Reroute API

I tried to move indices from one node to another using reroute API but I had the following error.

type: illegal_argument_exception
reason: "can't move from node-1 to node-2, , since its not allowed, reason: .. [NO(the node is above the low watermark cluster setting [cluster.routing.allocation.disk.watermark.low=85%], using more disk space than the maximum allowed [85.0%], actual free: [10.485435061984592%])][YES(below shard recovery limit of outgoing: [0 < 2] incoming: [0 < 2])]

Why is it not allowed? my node-1 has 90% disk usage while my node-2 is at 27%.

What's the output from GET /_cat/nodes?v?

get node

No worries, you can use the code formatter you used above and it'll be readable :slight_smile:

That doesn't match the names in your output?

Sorry, I think it was my error. I misplaced the "from" and "to" node.
My bad.

My question though, is it not possible to move the shards when it already has a replica?
Why only one node is almost full when almost all indices in the hot phase have replica?
Do you have any suggestions on how to free up the disk in my master node beside moving indices?

You cannot allocate a replica on the same node as the primary, no.

We'd need to see _cat/allocation?v to comment.

shards disk.indices disk.used disk.avail disk.percent  node
   365      158.4gb   163.4gb     16.5gb      180gb           90  instance-0000000001
   326       43.1gb    50.1gb    129.8gb      180gb           27  instance-0000000000
    97      165.7gb   165.7gb    214.2gb      380gb           43  instance-0000000004

Basically what I want to do earlier is to move some indices from instance-01 to instance-00 to make the disk usage not too imbalanced.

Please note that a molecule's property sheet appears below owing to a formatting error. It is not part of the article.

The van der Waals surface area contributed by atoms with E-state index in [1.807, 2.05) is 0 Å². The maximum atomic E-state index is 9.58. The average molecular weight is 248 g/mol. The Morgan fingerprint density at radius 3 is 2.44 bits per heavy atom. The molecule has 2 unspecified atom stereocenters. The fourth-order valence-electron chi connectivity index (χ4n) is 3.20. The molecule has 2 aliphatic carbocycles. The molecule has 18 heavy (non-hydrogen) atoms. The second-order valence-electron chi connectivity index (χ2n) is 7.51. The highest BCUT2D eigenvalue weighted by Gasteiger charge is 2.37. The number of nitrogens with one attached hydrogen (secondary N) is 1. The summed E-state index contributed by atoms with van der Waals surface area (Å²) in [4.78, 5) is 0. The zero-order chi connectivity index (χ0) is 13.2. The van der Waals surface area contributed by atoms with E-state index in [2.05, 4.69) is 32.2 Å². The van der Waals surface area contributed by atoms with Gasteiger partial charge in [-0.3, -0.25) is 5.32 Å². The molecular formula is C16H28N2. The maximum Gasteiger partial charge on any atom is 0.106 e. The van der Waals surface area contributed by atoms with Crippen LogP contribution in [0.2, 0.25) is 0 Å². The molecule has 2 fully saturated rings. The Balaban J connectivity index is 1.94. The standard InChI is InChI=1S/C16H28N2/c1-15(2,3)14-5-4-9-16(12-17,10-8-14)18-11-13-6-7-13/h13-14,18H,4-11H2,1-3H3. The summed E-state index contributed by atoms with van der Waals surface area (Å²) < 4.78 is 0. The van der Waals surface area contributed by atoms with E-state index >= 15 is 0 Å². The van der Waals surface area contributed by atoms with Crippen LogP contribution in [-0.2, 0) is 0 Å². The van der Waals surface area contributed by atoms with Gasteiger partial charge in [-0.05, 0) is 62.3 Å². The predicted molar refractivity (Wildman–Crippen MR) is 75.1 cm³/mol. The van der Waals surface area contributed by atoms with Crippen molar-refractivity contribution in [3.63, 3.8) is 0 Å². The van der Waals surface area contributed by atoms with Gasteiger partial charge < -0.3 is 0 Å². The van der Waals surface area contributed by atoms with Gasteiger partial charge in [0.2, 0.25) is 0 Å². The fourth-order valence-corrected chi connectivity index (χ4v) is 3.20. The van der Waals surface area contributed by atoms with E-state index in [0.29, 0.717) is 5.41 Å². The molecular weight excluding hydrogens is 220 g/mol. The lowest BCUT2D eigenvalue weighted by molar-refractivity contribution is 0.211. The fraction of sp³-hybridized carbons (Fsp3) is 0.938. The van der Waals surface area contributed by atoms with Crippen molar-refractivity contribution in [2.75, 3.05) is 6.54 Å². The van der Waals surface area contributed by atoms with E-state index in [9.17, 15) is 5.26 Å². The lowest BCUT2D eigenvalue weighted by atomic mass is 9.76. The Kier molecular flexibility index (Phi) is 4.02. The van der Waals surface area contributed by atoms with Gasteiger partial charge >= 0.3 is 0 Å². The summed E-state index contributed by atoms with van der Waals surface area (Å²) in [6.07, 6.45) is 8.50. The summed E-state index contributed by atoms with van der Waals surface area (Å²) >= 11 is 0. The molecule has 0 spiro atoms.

Are you using Elastic Cloud?
Are you using hot/cold tiering or other allocation filtering?

Yes I am using elastic cloud, I am using 2 instance for hot and 1 for 1 warm

OK thanks for clarifying! What version are you running?

I would try temporarily removing replicas from a few indices and then seeing if allocation balances out, then add them back.

I am running 7.17

Could you give me some references on how to do that?

PUT indexname/_settings { "index" : { "number_of_replicas" : 0 } }' will do it. You can use wildcards too

Sorry, I don't quite understand what removing the replica will do.
I have checked the replica size and index size. I found that they are the same size. So I think removing the replica, moving the primary shard to another node then making another replica won't change the current status, right?
But if the primary and shard have the same size and most of the indices have replicas, why the disk usage is different between the hot nodes?
I delete some old indices on the warm node yesterday, and voila, the disk usage in a hot node is also decreasing :sweat_smile:

It removes replica copy of the data, so you will only have your primary shards. Then you can move them.

I mean, even if I temporarily remove them, let them get balanced and then added them back as you have suggested, isn't it basically will have the same amount of disk usage since the shard and replica have exact same size?

However if you want to balance shard counts between your hot nodes then removing replicas will trigger Elasticsearch to do that. Then you can add replicas back in.

Sorry, I think I misunderstood.
At first, I thought it will gonna help reduce the disk difference between 2 nodes.
Because I don't want to rebalance it, since balanced shards don't mean balanced disk usage, right?

So then my last option is to reduce the time the data is stored in the hot phase by rollover the indices early then move them to warm tier?

If you're talking about balancing between hot and warm, then the only way to do that is to reduce the time your hot shards stay on that tier.

No, I am talking about balancing between 2 hot nodes

Ok, then if you remove the replicas on the hot nodes then Elasticsearch will first try to balance the shard count so it's the same, and will factor in disk use of each node as it does so. You may not end up with 100% matching numbers, but it should be better than what you have now.